FCT Cost Effectiveness

FCT has proven cost saving results for states and funding sources. Additionally, FCT as an Evidence Based Model owned by a not-for-profit organization, has demonstrated significant cost saving for providers as well. Compared with other major evidence based models FCT can have significantly lower rates for startup and implementation.*

When implemented, FCT can have a positive impact on critical business elements such as: marketing and collateral relations, clinical goal planning and documentation, team effectiveness and staff retention, utilization review of necessity for services, hiring motivated clinicians, and improving data collection, research and distribution of data for your agency. These factors make FCT a progressive encompassing model for agencies ready to implement an evidence based model.

Independent Studies of FCT Effectiveness

Family Centered Treatment has been studied by two major independent publications for cost effectiveness. In all cases, FCT has demonstrated a highly-effective cost alternative to residential placement.

Independent Study Findings

These empirical analysis’ looked at costs of interventions. Additional study is in motion to determine societal or indirect long-term cost savings to state and tax dollars. Given the existing cost evidence, coupled with the positive post treatment outcomes, it is safe to hypothesize that these already cost saving results could be magnified greatly.

In its first major published study, Family Centered Treatment services were provided to over 2000 adjudicated youth with serious criminal offenses and their families then examined for costs. The youth examined were followed for at least one-year post-treatment and actual treatment costs of FCT was determined.

The findings concluded: Had these youth been placed in Group Homes or Therapeutic Group Homes instead, treatment costs would have been significantly higher. Therefore, the services Family Centered Treatment provided saved the state $12.3 million from 2003-2007. In other words: Every dollar spent on FCT saved the state $2.29 in residential placement costs. In this study, results showed cost of treatment per youth served through FCT can save as much as $27,916 per youth in Group Homes and as much as $25,433 per youth for Therapeutic Group Homes.**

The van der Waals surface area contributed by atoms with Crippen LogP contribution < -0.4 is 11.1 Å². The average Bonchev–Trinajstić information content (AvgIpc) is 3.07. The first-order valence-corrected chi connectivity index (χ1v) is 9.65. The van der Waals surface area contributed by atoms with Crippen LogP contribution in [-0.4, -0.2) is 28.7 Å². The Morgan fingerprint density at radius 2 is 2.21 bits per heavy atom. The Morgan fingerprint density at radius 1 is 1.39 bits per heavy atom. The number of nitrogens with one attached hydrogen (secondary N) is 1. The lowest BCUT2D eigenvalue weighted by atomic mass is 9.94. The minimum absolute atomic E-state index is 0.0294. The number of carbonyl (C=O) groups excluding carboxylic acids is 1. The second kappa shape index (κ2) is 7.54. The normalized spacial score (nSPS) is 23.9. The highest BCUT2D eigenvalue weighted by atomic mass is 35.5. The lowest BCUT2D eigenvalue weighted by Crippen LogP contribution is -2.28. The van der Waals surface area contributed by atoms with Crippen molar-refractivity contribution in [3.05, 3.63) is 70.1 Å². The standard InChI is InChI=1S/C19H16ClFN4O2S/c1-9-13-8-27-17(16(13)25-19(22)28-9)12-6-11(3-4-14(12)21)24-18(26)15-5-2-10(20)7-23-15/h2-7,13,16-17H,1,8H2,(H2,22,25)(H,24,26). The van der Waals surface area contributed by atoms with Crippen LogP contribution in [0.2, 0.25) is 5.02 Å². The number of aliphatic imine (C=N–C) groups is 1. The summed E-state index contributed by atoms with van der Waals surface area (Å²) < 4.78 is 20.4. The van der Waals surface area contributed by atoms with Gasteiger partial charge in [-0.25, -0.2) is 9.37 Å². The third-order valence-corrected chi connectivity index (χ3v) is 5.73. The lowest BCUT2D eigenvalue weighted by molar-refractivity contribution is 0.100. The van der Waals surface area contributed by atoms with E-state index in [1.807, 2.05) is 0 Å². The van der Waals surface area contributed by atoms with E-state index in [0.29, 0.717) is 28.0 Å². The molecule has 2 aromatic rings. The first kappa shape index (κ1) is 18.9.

In 2015, a second major study was completed by the University of Maryland School of Social Work. Their report titled “Summary of Youth Outcome Following Family Centered Treatment® In Maryland” established that initial intervention costs and total placement costs were significantly less for FCT than for Group Home Youth.

The report concluded that the initial intervention cost for FCT as compared with group home placement for the comparison group was less costly by $30,170 per youth, on average. This was attributable to a combination of youth having longer lengths of stay in group homes (201 days vs. 151 days for FCT) and the lower daily cost of Family Centered Treatment.

Post-admission placement costs for FCT plus out-of-home placements were $41,730 less per youth, on average, for the FCT group as compared with the control group for the 12 months after the start of each intervention. The cost spent on FCT was offset by $44,158 saved on group homes and other residential child care, and $8848, for secure facilities

Average Intervention Costs FCT vs. Group Home Youth

University of Maryland School of Social Work, 2015

“Moreover, given the findings in [the] cost analysis, FCT appears to be substantially more economical than group home use.”
Post Admission FCT vs Group Home Youth

Post Admission FCT vs Group Home Youth

OJJDP Journal of Juvenile Justice, 2012

“Indeed, the cost benefits of FCT to the state of Maryland reflect reported direct cost reductions in states using diversion programs for adjudicated youth throughout the United States.”

Placements and FCT costs 12- to 24-months post-admission were an average of $20,339 less per youth for the FCT group than the control group. ***


*Actual startup and implementation costs are determined upon readiness assessment and formal agreement.

**Sullivan, Bennear, Honess, et. al. (2012) Family Centered Treatment®—An Alternative to Residential Placements for Adjudicated Youth: Outcomes and Cost-Effectiveness, Journal of Juvenile Justice Volume 2, Issue 1 ePub.

***Bright, C. L., Betsinger, S., Farrell, J., Winters, A., Dutrow, D., Lee, B. R., & Afkinich, J. (2015). Youth Outcomes Following Family Centered Treatment® in Maryland. Baltimore, MD: University of Maryland School of Social Work.